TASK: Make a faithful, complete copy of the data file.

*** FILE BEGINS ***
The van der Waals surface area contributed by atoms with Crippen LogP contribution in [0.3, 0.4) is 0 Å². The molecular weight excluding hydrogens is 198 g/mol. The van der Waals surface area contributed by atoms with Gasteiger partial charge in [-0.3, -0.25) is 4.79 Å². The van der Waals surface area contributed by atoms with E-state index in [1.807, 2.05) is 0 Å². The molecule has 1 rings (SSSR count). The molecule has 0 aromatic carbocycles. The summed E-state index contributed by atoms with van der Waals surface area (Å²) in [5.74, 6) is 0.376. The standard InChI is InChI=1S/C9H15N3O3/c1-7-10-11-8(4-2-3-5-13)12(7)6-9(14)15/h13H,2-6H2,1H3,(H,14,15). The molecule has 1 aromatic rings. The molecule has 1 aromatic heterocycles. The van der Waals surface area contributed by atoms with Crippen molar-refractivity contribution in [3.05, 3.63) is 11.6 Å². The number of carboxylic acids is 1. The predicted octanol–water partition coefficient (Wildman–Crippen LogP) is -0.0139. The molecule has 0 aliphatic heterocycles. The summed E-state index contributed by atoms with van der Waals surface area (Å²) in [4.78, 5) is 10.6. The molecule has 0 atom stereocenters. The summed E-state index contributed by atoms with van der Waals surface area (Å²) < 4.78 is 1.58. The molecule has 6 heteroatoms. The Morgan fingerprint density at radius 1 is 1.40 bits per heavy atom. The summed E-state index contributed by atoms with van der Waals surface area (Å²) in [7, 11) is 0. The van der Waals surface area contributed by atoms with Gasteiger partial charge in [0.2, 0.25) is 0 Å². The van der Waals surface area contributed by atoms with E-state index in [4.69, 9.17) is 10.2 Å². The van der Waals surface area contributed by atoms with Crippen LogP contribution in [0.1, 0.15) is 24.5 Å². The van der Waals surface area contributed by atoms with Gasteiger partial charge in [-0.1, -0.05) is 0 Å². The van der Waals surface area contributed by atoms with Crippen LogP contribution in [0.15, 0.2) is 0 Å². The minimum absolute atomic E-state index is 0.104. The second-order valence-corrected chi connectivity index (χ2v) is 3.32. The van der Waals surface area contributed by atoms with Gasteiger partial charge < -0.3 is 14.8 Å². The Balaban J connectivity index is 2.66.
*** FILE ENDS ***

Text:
The van der Waals surface area contributed by atoms with Crippen LogP contribution in [0.3, 0.4) is 0 Å². The molecular weight excluding hydrogens is 198 g/mol. The van der Waals surface area contributed by atoms with Gasteiger partial charge in [-0.3, -0.25) is 4.79 Å². The van der Waals surface area contributed by atoms with E-state index in [1.807, 2.05) is 0 Å². The molecule has 1 rings (SSSR count). The molecule has 0 aromatic carbocycles. The summed E-state index contributed by atoms with van der Waals surface area (Å²) in [5.74, 6) is 0.376. The standard InChI is InChI=1S/C9H15N3O3/c1-7-10-11-8(4-2-3-5-13)12(7)6-9(14)15/h13H,2-6H2,1H3,(H,14,15). The molecule has 1 aromatic rings. The molecule has 1 aromatic heterocycles. The van der Waals surface area contributed by atoms with Crippen molar-refractivity contribution in [3.05, 3.63) is 11.6 Å². The number of carboxylic acids is 1. The predicted octanol–water partition coefficient (Wildman–Crippen LogP) is -0.0139. The molecule has 0 aliphatic heterocycles. The summed E-state index contributed by atoms with van der Waals surface area (Å²) in [4.78, 5) is 10.6. The molecule has 0 atom stereocenters. The summed E-state index contributed by atoms with van der Waals surface area (Å²) < 4.78 is 1.58. The molecule has 6 heteroatoms. The Morgan fingerprint density at radius 1 is 1.40 bits per heavy atom. The summed E-state index contributed by atoms with van der Waals surface area (Å²) in [7, 11) is 0. The van der Waals surface area contributed by atoms with Gasteiger partial charge in [0.2, 0.25) is 0 Å². The van der Waals surface area contributed by atoms with E-state index in [4.69, 9.17) is 10.2 Å². The van der Waals surface area contributed by atoms with Crippen LogP contribution in [0.1, 0.15) is 24.5 Å². The van der Waals surface area contributed by atoms with Gasteiger partial charge in [-0.1, -0.05) is 0 Å². The van der Waals surface area contributed by atoms with Crippen LogP contribution in [0.15, 0.2) is 0 Å². The minimum absolute atomic E-state index is 0.104. The second-order valence-corrected chi connectivity index (χ2v) is 3.32. The van der Waals surface area contributed by atoms with Gasteiger partial charge < -0.3 is 14.8 Å². The Balaban J connectivity index is 2.66.